A leader I have been working with for several months was struggling to commit her time to holding regular Team Meetings and hold monthly 1-1,s with her direct reports. She had had various attempts at putting the meetings in the diary and had also managed to keep the momentum going with a few meetings but it never lasted more than a couple of months. She began to think it didn’t matter as she sat quite close to the people they all chatted every day and they were having the occasional meeting. Deep down however she knew that the regular pattern she had originally set out to achieve hadn’t been embedded to become routine practice plus the fact that these two activities in my view (as her coach) were key to maintaining individuals motivation, aiding consistent communication and managing performance issues. It took a couple of events to refocus the leaders attention back to the important “why” did she want to work on improving this area in the first place. The two events were a high performing member of the team handed in her notice as she felt she wasn’t been challenged or developed enough in the role plus in the end of year appraisal feedback the Team commented that they often didn’t know what was going on in other areas of the business. When we discussed both of theses events at a coaching discussion it was clear that if the regular 1-1’s had been happening with everyone and team meetings were a given part of daily operations then these two events might not have occurred.

 So this illustration shows there has to be a solid reason behind why you want to embed new behaviours or change the way you do things.

 Ask yourself the question for anything you intended to do at the beginning of 2018 what was your “why” was it strong enough? Is it still there?

 Also who are you accountable ? It really helps if you share what you would like to work on with someone else and ask them to be your accountability buddy until the new habit or action becomes embedded in your routine.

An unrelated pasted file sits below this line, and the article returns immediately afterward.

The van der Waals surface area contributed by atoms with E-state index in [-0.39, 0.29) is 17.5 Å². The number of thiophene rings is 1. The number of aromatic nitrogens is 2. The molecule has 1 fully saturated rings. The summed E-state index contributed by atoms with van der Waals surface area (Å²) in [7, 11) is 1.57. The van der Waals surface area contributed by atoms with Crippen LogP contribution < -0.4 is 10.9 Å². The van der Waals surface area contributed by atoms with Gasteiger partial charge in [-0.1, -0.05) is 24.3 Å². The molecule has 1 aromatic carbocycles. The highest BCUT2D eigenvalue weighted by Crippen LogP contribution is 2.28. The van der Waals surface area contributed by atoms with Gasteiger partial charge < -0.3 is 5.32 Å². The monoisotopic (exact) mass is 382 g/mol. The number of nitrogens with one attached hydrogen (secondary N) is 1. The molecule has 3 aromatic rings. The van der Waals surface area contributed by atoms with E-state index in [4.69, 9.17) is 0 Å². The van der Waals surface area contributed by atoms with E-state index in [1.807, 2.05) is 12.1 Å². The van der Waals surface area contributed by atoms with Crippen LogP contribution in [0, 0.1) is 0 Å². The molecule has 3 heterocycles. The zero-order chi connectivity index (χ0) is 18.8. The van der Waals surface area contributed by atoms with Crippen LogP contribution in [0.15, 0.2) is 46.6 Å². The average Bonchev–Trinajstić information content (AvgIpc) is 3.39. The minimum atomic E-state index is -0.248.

Sandra works as a coach to both businesses and private clients – more information can be found at She has also written a book called Own It which can be found on Amazon at

How Well Do I Lead My Team?


For some companies the end of the calendar year also coincided with the annual appraisal process in which, if done well, each person comes out the other end of the process having had a really good discussion with their line manager on areas in which they are doing well, some areas where improvements need to be made and with a new set of very focussed goals that are both meaningful and motivational for the individual and to support business strategy.

Conducting a meaningful appraisal is just one of the skills any leader needs to learn. A leader should also have as part of their appraisal a discussion about how they are performing in the leadership role and ask the question of themselves throughout the year “how well do I lead my team?”

In some of the companies I work with we go out and collect feedback for leaders prior to the annual appraisal process and ask both direct reports, peers, customers, senior managers and other key stakeholders. This feedback is summarised and then discussed with the individual leader to ratify things that are working well and areas of development.

If you can get this type of feedback either via a systematic online generated questionnaire and report (360 degree feedback) or a more informal process it is hugely valuable. I have seen leaders transform their leadership ability based on such feedback as they didn’t realise how important their behaviour was on a day to day basis and what their team expected of them.